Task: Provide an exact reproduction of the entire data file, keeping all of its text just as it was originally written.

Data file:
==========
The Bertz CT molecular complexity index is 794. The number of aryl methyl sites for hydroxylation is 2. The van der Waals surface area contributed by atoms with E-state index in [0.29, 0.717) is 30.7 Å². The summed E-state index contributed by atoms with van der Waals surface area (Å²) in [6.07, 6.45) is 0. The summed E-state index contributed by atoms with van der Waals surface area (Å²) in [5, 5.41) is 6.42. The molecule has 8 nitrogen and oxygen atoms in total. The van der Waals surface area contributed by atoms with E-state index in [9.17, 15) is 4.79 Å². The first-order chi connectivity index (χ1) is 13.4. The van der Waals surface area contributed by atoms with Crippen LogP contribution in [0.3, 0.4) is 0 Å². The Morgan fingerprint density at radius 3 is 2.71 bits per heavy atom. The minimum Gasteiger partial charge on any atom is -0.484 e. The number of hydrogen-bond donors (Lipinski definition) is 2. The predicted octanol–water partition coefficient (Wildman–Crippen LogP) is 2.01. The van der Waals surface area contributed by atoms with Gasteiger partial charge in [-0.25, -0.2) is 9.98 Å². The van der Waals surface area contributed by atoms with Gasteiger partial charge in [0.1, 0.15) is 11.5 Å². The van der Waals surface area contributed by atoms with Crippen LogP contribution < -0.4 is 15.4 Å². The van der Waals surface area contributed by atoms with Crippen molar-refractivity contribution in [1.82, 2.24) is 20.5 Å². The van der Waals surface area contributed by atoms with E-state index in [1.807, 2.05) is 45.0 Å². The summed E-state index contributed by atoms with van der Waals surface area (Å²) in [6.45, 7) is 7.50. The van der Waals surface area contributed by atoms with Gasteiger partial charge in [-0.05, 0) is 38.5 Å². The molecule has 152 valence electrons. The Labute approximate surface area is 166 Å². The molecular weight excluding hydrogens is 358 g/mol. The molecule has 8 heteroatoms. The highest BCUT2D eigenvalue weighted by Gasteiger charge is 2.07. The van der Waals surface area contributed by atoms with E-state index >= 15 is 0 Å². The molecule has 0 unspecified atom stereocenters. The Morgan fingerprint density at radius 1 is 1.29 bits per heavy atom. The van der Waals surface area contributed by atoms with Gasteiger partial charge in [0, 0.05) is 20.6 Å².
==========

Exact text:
The Bertz CT molecular complexity index is 794. The number of aryl methyl sites for hydroxylation is 2. The van der Waals surface area contributed by atoms with E-state index in [0.29, 0.717) is 30.7 Å². The summed E-state index contributed by atoms with van der Waals surface area (Å²) in [6.07, 6.45) is 0. The summed E-state index contributed by atoms with van der Waals surface area (Å²) in [5, 5.41) is 6.42. The molecule has 8 nitrogen and oxygen atoms in total. The van der Waals surface area contributed by atoms with E-state index in [9.17, 15) is 4.79 Å². The first-order chi connectivity index (χ1) is 13.4. The van der Waals surface area contributed by atoms with Crippen LogP contribution in [0.3, 0.4) is 0 Å². The Morgan fingerprint density at radius 3 is 2.71 bits per heavy atom. The minimum Gasteiger partial charge on any atom is -0.484 e. The number of hydrogen-bond donors (Lipinski definition) is 2. The predicted octanol–water partition coefficient (Wildman–Crippen LogP) is 2.01. The van der Waals surface area contributed by atoms with Gasteiger partial charge in [-0.25, -0.2) is 9.98 Å². The van der Waals surface area contributed by atoms with Gasteiger partial charge in [0.1, 0.15) is 11.5 Å². The van der Waals surface area contributed by atoms with Crippen LogP contribution < -0.4 is 15.4 Å². The van der Waals surface area contributed by atoms with Crippen molar-refractivity contribution in [1.82, 2.24) is 20.5 Å². The van der Waals surface area contributed by atoms with E-state index in [1.807, 2.05) is 45.0 Å². The summed E-state index contributed by atoms with van der Waals surface area (Å²) in [6.45, 7) is 7.50. The van der Waals surface area contributed by atoms with Gasteiger partial charge in [-0.05, 0) is 38.5 Å². The molecule has 152 valence electrons. The Labute approximate surface area is 166 Å². The molecular weight excluding hydrogens is 358 g/mol. The molecule has 8 heteroatoms. The highest BCUT2D eigenvalue weighted by Gasteiger charge is 2.07. The van der Waals surface area contributed by atoms with E-state index >= 15 is 0 Å². The molecule has 0 unspecified atom stereocenters. The Morgan fingerprint density at radius 1 is 1.29 bits per heavy atom. The van der Waals surface area contributed by atoms with Gasteiger partial charge in [0, 0.05) is 20.6 Å².